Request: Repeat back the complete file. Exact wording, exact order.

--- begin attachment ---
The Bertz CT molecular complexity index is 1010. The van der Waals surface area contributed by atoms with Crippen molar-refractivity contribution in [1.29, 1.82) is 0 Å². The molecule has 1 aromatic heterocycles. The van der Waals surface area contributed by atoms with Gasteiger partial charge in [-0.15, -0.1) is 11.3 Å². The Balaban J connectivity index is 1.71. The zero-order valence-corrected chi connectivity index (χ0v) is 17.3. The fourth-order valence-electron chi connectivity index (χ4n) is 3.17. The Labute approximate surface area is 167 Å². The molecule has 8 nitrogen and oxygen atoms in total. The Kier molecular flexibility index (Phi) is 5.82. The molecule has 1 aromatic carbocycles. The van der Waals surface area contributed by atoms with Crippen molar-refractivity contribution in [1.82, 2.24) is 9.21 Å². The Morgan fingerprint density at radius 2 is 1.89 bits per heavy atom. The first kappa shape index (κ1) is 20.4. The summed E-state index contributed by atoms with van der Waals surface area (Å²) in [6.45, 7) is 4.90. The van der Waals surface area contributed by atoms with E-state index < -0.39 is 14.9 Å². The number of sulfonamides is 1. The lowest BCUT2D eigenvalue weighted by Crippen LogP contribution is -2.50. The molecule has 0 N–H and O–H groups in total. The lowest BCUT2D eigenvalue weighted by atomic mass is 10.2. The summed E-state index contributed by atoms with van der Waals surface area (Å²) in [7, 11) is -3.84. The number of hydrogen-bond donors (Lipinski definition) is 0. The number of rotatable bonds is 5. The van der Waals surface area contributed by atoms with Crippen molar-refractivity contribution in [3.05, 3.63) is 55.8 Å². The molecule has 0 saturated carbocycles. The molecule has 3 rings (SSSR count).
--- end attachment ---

The Bertz CT molecular complexity index is 1010. The van der Waals surface area contributed by atoms with Crippen molar-refractivity contribution in [1.29, 1.82) is 0 Å². The molecule has 1 aromatic heterocycles. The van der Waals surface area contributed by atoms with Gasteiger partial charge in [-0.15, -0.1) is 11.3 Å². The Balaban J connectivity index is 1.71. The zero-order valence-corrected chi connectivity index (χ0v) is 17.3. The fourth-order valence-electron chi connectivity index (χ4n) is 3.17. The Labute approximate surface area is 167 Å². The molecule has 8 nitrogen and oxygen atoms in total. The Kier molecular flexibility index (Phi) is 5.82. The molecule has 1 aromatic carbocycles. The van der Waals surface area contributed by atoms with Crippen molar-refractivity contribution in [1.82, 2.24) is 9.21 Å². The Morgan fingerprint density at radius 2 is 1.89 bits per heavy atom. The first kappa shape index (κ1) is 20.4. The summed E-state index contributed by atoms with van der Waals surface area (Å²) in [6.45, 7) is 4.90. The van der Waals surface area contributed by atoms with E-state index < -0.39 is 14.9 Å². The number of sulfonamides is 1. The lowest BCUT2D eigenvalue weighted by Crippen LogP contribution is -2.50. The molecule has 0 N–H and O–H groups in total. The lowest BCUT2D eigenvalue weighted by atomic mass is 10.2. The summed E-state index contributed by atoms with van der Waals surface area (Å²) in [7, 11) is -3.84. The number of hydrogen-bond donors (Lipinski definition) is 0. The number of rotatable bonds is 5. The van der Waals surface area contributed by atoms with Crippen molar-refractivity contribution in [3.05, 3.63) is 55.8 Å². The molecule has 0 saturated carbocycles. The molecule has 3 rings (SSSR count).